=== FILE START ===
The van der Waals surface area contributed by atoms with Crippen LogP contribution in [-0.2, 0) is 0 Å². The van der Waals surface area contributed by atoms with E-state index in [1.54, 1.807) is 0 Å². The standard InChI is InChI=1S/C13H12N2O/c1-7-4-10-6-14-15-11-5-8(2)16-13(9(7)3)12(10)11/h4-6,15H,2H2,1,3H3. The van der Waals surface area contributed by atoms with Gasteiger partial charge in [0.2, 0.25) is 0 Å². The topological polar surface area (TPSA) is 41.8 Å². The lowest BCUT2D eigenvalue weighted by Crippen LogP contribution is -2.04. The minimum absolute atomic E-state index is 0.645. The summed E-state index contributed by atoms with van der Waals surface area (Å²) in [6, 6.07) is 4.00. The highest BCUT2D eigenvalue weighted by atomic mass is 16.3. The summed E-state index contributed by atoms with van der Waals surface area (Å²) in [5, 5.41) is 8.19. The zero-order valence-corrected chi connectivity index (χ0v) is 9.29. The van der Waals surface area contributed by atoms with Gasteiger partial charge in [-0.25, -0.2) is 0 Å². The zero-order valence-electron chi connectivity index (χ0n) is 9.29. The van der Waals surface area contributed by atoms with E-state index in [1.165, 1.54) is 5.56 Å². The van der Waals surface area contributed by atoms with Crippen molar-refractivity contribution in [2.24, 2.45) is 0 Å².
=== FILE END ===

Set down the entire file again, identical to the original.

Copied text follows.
The van der Waals surface area contributed by atoms with Crippen LogP contribution in [-0.2, 0) is 0 Å². The van der Waals surface area contributed by atoms with E-state index in [1.54, 1.807) is 0 Å². The standard InChI is InChI=1S/C13H12N2O/c1-7-4-10-6-14-15-11-5-8(2)16-13(9(7)3)12(10)11/h4-6,15H,2H2,1,3H3. The van der Waals surface area contributed by atoms with Gasteiger partial charge in [0.2, 0.25) is 0 Å². The topological polar surface area (TPSA) is 41.8 Å². The lowest BCUT2D eigenvalue weighted by Crippen LogP contribution is -2.04. The minimum absolute atomic E-state index is 0.645. The summed E-state index contributed by atoms with van der Waals surface area (Å²) in [6, 6.07) is 4.00. The highest BCUT2D eigenvalue weighted by atomic mass is 16.3. The summed E-state index contributed by atoms with van der Waals surface area (Å²) in [5, 5.41) is 8.19. The zero-order valence-corrected chi connectivity index (χ0v) is 9.29. The van der Waals surface area contributed by atoms with Gasteiger partial charge in [-0.25, -0.2) is 0 Å². The zero-order valence-electron chi connectivity index (χ0n) is 9.29. The van der Waals surface area contributed by atoms with E-state index in [1.165, 1.54) is 5.56 Å². The van der Waals surface area contributed by atoms with Crippen molar-refractivity contribution in [2.24, 2.45) is 0 Å².